But Marpa's strategy for handling nullables comes directly from their work.
And the design of Marpa's parse engine is heavily influenced by
that described in Aycock & Horspool 2002.
Idea 4: Use the Ruby Slippers
For Marpa to get the benefits of both Leo and Aycock&Horspool,
I needed to combine their
In the process, I realized that behind Earley's original algorithm
lay a promise,
If your parser knows which rules are applicable where,
then it should, in principle,
allow you to use this information
to guide the parsing process.
What was needed was a parse engine which was careful to do
all the other processing BEFORE
it looked at the input.
The Marpa parse engine does this ---
at each parse location, examining the input
is the last thing Marpa does.
By examining the input last,
Marpa makes the information
from the other processing available for determining
what that input should be.
To see how this can be useful,
take the example of liberal HTML ---
HTML in which tags might be missing.
it is possible to parse liberal HTML with an unrealistically simple
An HTML parser can use
a reference grammar which assumes that start and end tags are always
present, even when not required by the standard.
When the input does not conform to this grammar's unrealistic
and it very often will not,
the application can ask the parser what it DOES expect
according to that grammar.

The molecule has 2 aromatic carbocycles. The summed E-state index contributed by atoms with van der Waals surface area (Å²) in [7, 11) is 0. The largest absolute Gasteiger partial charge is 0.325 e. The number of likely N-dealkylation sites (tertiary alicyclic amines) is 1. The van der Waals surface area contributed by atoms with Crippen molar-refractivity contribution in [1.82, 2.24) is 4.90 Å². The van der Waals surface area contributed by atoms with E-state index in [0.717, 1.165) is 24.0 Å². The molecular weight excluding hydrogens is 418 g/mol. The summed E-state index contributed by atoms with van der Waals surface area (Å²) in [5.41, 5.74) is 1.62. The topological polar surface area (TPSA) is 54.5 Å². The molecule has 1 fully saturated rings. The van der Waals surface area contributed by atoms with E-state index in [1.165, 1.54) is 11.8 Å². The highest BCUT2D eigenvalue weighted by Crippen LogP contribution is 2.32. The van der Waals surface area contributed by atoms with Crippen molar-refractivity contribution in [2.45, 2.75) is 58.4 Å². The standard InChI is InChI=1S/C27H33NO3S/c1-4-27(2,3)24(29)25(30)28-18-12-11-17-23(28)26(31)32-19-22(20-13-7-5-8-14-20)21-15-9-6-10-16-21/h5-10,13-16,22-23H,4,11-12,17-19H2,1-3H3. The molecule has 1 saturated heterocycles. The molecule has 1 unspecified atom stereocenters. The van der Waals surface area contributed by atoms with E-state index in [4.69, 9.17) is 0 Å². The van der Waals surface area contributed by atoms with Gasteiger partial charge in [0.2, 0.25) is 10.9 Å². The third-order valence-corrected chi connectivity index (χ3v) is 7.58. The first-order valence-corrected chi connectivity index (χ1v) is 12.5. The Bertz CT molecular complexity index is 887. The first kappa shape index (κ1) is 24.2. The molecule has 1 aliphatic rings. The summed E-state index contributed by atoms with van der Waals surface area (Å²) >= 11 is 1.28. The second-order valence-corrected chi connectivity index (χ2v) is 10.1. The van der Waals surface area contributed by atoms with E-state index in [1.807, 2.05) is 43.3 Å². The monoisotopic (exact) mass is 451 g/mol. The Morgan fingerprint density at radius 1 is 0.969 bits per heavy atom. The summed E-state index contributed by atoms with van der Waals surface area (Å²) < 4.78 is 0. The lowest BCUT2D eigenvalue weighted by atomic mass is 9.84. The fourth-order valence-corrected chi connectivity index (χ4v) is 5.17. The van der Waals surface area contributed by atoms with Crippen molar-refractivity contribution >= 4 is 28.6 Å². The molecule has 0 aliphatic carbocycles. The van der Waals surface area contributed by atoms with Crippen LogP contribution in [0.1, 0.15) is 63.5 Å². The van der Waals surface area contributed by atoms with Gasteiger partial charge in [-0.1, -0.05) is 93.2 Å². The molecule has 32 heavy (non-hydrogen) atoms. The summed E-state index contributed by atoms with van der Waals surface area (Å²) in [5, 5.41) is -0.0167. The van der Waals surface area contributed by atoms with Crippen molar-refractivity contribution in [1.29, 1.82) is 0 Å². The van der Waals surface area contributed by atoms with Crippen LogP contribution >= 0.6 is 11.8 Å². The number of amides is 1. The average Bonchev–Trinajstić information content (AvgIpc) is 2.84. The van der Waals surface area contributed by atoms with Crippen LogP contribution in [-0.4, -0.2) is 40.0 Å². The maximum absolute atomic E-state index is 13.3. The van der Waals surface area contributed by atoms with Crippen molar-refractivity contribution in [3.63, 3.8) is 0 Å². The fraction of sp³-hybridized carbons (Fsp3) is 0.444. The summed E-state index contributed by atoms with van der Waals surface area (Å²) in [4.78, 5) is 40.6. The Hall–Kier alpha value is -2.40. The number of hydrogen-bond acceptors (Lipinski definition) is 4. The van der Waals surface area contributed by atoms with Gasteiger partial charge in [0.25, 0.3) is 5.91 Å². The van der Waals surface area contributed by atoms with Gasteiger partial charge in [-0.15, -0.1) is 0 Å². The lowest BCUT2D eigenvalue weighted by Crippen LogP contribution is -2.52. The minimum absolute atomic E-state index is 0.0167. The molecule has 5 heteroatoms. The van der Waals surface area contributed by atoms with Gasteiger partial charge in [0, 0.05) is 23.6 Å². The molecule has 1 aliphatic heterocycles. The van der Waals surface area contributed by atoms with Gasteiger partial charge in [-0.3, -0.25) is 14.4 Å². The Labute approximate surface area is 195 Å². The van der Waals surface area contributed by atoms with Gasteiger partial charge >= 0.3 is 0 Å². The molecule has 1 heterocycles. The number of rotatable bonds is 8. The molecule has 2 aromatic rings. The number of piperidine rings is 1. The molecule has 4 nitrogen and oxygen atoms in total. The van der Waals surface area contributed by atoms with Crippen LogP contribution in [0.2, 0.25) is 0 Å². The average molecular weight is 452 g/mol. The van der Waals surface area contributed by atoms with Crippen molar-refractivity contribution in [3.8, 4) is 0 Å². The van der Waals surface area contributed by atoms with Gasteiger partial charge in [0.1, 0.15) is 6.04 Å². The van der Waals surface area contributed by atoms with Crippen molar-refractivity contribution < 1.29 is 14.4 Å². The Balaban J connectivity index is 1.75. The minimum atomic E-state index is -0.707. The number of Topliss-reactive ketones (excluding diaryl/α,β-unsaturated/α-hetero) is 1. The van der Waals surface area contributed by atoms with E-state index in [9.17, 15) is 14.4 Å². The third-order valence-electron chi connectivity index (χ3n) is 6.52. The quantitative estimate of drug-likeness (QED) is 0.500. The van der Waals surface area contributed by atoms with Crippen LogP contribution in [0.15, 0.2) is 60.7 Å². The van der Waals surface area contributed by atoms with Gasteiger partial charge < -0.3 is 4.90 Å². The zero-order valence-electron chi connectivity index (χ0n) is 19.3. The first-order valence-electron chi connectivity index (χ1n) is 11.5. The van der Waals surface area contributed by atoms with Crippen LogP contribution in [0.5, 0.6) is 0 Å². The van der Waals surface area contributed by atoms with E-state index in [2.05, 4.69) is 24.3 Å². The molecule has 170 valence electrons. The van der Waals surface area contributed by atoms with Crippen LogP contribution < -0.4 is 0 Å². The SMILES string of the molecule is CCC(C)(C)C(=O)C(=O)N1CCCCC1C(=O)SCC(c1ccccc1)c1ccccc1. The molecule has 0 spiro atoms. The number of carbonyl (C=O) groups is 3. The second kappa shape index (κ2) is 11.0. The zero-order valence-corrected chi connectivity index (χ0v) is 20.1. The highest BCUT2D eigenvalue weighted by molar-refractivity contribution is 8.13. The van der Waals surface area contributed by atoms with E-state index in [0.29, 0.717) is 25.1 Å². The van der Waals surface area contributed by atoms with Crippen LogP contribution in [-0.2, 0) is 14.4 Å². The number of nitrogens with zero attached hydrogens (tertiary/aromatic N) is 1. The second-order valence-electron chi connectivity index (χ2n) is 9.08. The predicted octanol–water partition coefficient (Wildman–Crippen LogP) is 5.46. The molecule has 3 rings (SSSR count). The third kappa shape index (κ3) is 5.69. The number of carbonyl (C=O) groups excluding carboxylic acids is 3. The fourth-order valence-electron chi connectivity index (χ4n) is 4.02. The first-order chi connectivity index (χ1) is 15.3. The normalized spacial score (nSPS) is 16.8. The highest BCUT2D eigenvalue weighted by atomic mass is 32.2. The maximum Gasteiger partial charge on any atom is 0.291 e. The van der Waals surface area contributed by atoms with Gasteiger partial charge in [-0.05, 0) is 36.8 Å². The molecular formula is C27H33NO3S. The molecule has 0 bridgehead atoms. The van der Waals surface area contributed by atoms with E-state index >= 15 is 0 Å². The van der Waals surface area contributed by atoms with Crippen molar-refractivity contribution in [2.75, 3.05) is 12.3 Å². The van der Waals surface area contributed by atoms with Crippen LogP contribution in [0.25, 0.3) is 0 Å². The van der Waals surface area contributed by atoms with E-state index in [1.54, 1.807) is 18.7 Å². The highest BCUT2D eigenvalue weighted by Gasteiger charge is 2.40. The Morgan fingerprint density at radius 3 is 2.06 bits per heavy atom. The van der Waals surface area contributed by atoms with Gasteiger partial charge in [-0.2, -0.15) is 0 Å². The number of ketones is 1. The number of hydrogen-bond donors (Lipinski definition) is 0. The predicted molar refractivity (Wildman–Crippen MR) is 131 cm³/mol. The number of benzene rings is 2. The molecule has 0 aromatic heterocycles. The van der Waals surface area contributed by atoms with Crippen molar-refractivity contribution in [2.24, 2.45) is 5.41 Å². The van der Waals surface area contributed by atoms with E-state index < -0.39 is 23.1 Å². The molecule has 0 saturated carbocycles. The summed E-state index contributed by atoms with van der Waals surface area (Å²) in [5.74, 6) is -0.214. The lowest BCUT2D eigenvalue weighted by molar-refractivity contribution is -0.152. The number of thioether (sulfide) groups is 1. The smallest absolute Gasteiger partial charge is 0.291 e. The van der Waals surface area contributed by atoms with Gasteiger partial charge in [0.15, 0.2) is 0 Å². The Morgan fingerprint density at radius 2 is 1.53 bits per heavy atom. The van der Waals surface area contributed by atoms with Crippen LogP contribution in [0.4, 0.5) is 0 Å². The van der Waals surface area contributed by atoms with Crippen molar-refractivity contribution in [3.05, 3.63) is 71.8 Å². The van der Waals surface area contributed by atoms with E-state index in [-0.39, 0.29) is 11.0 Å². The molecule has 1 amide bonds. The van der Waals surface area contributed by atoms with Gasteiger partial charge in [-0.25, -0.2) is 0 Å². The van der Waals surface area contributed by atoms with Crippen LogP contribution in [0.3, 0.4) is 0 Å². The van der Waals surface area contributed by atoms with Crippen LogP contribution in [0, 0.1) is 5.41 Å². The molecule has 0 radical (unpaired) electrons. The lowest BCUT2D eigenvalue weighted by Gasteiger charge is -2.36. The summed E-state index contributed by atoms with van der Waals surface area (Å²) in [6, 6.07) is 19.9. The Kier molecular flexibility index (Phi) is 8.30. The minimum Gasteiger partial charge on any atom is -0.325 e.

If it's a missing end tag, the application can invent it and
pass it on to the parser.
The parse then continues, quite happily.
I call this technique, where the grammar demands
a perfect world and the application changes the input
to match the grammar's expectations,
Ruby Slippers parsing.
implemented an HTML parser
which uses the Ruby Slippers.
myself a good deal.
It is fast and flexible and IMHO the best way to parse liberal HTML.
Four ideas are essential to the
- Marpa is an Earley's parser,
in that it works by creating lists of possibilities at each token.
- Marpa handles right-recursion using Joop Leo's method.
This makes it O(n) for every class of grammar in practical use today.
- Marpa handles nullables using the ideas of Aycock&Horspool 2002.
As a side effect, this
opens the way to further improvements in the Earley parse engine.
- The Marpa algorithm allows the application to be fully aware,
at all times,
of what is going on in the parse.
Obviously, this benefits error-handling.
it opens the road to powerful new parsing strategies.
- "Earley 1970":
"An efficient context-free parsing algorithm",
Communications of the Association for Computing Machinery, 13:2:94-102, 1970.
- "Leo 1991":
Leo, Joop M.I.M.,
"A General Context-Free Parsing Algorithm Running in Linear Time on Every LR(k) Grammar Without Using Lookahead",
Theoretical Computer Science, Vol. 82, No. 1, 1991, pp 165-176.
- "Aycock&Horspool 2002":
Aycock, John and
Horspool, R. Nigel,
"Practical Earley Parsing",
The Computer Journal, Vol. 45, No. 6, 2002, pp. 620-630.
posted at: 18:09 |